a well developed window

Discussion in 'English Only' started by lalalapp, Jun 15, 2011.

  1. lalalapp Member

    1. Adjust the water temperature to achieve a desired dough temperature of 73-76°F. Place the bread flour, water 1, yeast and salt in the mixing bowl.
    2. Add the liquid levain.
    3. Add the spelt poolish.
    4. Add the whole wheat sponge.
    5. Mix on first speed for 5 minutes, occasionally scraping the mixing bowl.
    6.: Mix on second speed for 3 to 4 minutes, until the dough reaches a strong improved mix.
    7. Add water 2 in 3 stages on second speed.Make sure all the water is incorporated after each addition.
    After mixing, dough appears very wet and soft but still maintains the strength. It should form a well developed window. Place 5 kg of dough per oiled dough bin. Bulk ferment the dough at 78°F for 2 hours with a fold every 45 minutes, 2 folds total.

    Question: Here is another question with the same context of another post. I am totally confused about the term "a well developed window", the "window" seems making little sense here.

    Thank you.
  2. Gwan Senior Member

    Indre et Loire, France
    New Zealand, English
    I don't think your text has been translated very well (?). I don't know what 'liquid levain' (a raising agent, I would guess, but you already have the yeast in there), 'spelt poolish' or 'whole wheat sponge' are (unless you are for some reason adding a sponge cake made out of whole wheat). Or what a 'well developed window' could be, sorry!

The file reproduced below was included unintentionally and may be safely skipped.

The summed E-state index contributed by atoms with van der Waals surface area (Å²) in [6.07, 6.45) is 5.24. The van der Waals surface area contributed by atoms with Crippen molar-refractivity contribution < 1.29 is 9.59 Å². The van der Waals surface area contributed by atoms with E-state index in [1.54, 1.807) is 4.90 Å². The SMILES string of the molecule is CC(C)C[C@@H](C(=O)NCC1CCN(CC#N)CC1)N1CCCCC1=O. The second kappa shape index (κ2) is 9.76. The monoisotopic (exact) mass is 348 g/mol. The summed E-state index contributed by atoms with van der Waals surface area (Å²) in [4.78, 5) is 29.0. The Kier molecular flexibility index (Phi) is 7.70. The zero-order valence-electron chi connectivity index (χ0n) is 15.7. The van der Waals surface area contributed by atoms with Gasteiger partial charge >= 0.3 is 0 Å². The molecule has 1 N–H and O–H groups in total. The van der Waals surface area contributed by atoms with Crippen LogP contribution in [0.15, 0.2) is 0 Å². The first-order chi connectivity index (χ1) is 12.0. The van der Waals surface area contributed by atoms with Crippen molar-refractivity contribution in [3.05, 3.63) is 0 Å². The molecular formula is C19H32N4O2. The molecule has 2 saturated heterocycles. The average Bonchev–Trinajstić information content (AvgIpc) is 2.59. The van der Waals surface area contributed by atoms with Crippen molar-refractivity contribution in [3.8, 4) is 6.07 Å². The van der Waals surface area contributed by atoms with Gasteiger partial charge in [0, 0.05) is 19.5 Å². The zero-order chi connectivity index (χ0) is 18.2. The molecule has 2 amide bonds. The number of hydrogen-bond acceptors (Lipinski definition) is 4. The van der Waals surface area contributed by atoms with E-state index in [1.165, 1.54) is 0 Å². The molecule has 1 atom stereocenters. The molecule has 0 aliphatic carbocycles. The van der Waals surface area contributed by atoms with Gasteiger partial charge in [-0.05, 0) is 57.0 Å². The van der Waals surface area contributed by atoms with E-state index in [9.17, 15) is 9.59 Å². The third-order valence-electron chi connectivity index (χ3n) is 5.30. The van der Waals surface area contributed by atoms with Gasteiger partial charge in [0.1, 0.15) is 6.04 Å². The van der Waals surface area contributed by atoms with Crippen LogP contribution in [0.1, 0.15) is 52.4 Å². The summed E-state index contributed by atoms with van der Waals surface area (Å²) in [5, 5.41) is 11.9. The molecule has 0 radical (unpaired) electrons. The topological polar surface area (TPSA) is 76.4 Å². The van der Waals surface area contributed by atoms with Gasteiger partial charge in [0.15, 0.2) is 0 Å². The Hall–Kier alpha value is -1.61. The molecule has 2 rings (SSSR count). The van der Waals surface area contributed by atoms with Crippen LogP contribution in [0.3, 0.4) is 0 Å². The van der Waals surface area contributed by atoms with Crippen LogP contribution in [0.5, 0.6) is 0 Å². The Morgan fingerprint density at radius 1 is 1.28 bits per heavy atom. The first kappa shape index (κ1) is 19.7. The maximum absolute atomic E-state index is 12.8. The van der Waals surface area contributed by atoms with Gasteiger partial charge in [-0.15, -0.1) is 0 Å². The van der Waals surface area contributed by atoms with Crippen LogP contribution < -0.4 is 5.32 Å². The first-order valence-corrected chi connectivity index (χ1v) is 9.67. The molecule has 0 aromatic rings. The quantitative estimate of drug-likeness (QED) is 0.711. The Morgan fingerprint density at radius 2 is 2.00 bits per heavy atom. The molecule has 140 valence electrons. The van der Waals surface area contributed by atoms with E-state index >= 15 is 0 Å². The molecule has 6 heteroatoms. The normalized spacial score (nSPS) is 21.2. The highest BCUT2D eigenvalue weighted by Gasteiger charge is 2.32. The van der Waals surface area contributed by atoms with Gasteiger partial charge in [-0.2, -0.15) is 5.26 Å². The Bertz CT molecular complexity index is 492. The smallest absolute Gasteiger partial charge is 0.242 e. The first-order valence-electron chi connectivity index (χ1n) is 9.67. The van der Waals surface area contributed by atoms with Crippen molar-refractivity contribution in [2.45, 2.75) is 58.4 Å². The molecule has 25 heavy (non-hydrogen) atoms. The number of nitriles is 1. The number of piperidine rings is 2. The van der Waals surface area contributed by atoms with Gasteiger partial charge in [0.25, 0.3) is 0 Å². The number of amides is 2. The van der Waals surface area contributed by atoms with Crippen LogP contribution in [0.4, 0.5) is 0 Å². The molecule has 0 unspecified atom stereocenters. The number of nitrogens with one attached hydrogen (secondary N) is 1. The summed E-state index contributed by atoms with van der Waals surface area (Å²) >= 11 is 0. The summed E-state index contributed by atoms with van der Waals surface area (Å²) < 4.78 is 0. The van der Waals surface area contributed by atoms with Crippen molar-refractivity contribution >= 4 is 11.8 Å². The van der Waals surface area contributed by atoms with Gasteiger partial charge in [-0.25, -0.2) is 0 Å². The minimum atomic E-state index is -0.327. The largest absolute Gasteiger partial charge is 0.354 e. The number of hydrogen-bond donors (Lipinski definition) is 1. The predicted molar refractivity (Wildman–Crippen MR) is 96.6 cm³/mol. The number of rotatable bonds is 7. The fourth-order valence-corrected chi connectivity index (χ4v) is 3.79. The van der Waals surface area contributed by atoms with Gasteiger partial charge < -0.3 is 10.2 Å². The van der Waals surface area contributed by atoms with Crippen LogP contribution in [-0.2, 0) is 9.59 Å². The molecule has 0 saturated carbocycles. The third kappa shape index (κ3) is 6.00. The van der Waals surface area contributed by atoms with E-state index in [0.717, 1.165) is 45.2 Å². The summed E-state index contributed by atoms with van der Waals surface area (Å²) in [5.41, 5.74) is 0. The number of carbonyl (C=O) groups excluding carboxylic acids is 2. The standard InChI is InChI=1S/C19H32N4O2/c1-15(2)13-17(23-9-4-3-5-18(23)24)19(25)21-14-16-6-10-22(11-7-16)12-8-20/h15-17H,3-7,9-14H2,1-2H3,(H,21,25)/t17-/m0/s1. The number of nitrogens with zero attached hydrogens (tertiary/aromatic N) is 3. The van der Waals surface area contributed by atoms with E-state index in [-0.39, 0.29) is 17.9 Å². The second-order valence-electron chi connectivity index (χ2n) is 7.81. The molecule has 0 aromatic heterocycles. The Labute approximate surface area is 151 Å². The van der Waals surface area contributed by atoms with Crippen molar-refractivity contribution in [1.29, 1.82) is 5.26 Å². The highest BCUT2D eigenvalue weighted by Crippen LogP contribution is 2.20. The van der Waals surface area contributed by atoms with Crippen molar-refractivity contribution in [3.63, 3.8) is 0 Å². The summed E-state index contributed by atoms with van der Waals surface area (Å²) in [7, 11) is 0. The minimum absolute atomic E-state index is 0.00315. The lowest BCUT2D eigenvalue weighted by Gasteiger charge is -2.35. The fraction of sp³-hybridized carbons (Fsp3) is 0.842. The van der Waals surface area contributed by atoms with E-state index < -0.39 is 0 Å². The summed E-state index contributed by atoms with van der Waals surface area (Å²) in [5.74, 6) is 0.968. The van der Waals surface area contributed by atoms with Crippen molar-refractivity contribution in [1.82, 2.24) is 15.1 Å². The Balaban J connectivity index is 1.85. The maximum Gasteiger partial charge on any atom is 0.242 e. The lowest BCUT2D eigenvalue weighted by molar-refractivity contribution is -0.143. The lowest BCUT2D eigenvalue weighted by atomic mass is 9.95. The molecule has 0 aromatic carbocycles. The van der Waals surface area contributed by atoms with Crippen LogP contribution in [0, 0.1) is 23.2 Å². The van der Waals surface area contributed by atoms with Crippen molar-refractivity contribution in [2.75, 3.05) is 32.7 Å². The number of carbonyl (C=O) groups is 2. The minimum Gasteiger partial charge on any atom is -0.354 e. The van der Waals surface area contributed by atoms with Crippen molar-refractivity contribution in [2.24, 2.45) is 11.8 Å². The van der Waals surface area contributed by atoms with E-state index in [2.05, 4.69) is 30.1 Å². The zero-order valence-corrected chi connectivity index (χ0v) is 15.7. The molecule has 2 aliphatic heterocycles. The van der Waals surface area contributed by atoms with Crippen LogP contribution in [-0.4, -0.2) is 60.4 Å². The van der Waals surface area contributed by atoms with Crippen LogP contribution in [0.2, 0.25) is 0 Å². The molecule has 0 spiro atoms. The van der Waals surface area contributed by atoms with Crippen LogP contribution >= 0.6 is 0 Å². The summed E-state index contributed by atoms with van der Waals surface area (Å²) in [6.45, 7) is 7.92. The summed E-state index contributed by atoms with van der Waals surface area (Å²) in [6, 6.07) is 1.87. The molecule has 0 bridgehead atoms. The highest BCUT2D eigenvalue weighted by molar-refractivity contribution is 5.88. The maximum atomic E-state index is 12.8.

3. lalalapp Member

    The "liquid levain"and 'spelt poolish' can be found in google, but the "window" thing is really hard to be understood, anyway, thank you for replying, Gwan.
  4. Gwan Senior Member

    Indre et Loire, France
    New Zealand, English
    Apologies, you're correct, I'm apparently not sufficiently educated in the world of bread-making. Next time I should shut up instead of being unhelpful, but it looked so bizarre I was convinced it wasn't proper English :)

    I was inspired to do some googling, and it appears they may be referring to what's known as the 'windowpane test' i.e. when you can stretch the dough so that it sort of looks like a windowpane. Here's a website that has a photo and step-by-step instructions which should help.
    Last edited: Jun 15, 2011
  5. lalalapp Member

    Thank you, any reponse including critical or sceptical thought will be helpful, the right answer often comes from brainstorm, your reply is inspiring. :)

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